Recently, I’ve received many calls from broadcasters about the FCC public file obligations for issue ads (those ads not bought by legally qualified candidates or their authorized committees) – particularly concerning the different treatment between issue ads dealing with federal candidates or federal matters, and those dealing with state and local matters. There was much controversy about the public file requirements for federal issue ads over the last two years – resulting in an FCC clarification that we wrote about here and here, making clear that the public file obligation for federal issue ads include the requirement that a station’s public file disclosures include a list of all of the federal candidates and issues mentioned in the ad. The FCC also imposed an affirmative obligation on the broadcaster to confirm with the federal issue advertiser that it does not have multiple executive officers or directors if the advertiser only provides one individual’s name. These obligations are in addition to the requirement that stations upload to their public file, within one business day of when an order for a federal issue ad is received, information about the order, including the price to be paid for the ads and the schedule that the buyer is requesting. Whether or not the order for ads addressing a federal issue is accepted by the station also must be uploaded to the public file.
There are different requirements for state and local issue ads, about which we wrote last year here. Issue ads that do not deal with federal issues do not trigger any obligation to upload information about the price and schedule of an ad to a station’s online public file. Nor do state and local issue ads trigger the obligation to list every candidate and issue mentioned in the ad. But they do still require the public file identification of the sponsor of the ad, and the executive officers or directors of the sponsor when the sponsor is not an individual. Thus, ads dealing with state and local matters – like state ballot issues, or local zoning controversies, or even ads that attack or support state or local candidates (when those ads are not bought by a candidate-authorized committee and do not address any federal issue) – only require the identification of the ad sponsor and its officers or directors in a document uploaded to the station’s political file. Why the difference?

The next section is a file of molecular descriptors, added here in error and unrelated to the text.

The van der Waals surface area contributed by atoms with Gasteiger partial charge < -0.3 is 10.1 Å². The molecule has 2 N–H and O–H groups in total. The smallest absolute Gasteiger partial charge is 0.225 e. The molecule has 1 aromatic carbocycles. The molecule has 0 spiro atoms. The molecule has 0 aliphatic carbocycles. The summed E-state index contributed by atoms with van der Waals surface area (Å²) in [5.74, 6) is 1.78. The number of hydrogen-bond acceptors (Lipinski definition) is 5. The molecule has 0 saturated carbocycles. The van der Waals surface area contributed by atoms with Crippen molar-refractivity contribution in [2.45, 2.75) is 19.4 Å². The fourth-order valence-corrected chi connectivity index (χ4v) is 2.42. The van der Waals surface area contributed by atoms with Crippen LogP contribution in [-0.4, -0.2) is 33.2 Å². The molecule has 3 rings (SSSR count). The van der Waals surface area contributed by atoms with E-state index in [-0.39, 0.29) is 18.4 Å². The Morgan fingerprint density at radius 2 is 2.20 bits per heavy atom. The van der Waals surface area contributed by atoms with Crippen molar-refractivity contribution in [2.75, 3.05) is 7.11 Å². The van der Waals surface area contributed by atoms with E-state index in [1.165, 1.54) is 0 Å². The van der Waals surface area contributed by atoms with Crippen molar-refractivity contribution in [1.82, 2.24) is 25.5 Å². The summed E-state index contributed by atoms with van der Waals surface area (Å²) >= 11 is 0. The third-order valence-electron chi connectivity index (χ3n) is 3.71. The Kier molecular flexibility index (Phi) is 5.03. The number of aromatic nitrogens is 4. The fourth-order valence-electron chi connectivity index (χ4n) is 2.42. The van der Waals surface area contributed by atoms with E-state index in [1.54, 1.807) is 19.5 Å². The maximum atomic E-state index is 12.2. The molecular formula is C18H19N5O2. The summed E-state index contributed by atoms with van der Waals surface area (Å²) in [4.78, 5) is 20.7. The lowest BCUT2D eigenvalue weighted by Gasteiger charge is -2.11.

The rules requiring the disclosure of the price and schedule information about federal issue ads, and the public file identification of the issues discussed in those ads, were adopted about 20 years ago as part of the Bipartisan Campaign Reform Act (BCRA) which applied only to federal candidates and elections. These rules are set forth in Section 315(e) of the Communications Act. They require public file disclosures about any candidate for public office and for any ad that “communicates a message relating to any political matter of national importance,” or what we commonly refer to as a “federal issue ad.” In its recent decisions, the FCC made clear that federal issue ads deal with issues pending before Congress or any federal government agency, any election of a federal candidate, or any other widely debated national issue even if not currently pending before Congress in pending legislation. For more, see our article here. It was only recently that these statutory obligations in Section 315 have been incorporated into the FCC rules themselves (see our articles here and here) – but they still apply only to ads dealing with federal issues and candidates.
While Section 315 does not extend these rules to state and local issue ads, the obligation to list the executive officers or directors of the sponsor of any ad on a controversial issue of public importance does apply to these non-federal issue ads. The section of the FCC rules dealing with sponsorship identification – Section 73.1212(e) – requires the public file disclosure of the executive officers and directors of any issue that deals with a “political matter or matter involving the discussion of a controversial issue of public importance.” This requirement is not limited to federal issue ads (and predates BCRA by decades), so it is a station’s obligation to include this information in their public file for any issue ad – no matter whether it is federal, state, or local in nature.
For more information on the broadcaster’s requirements for uploads of political advertising information to the online public file, see this video that I prepared for the Indiana Broadcasters Association.
Courtesy Broadcast Law Blog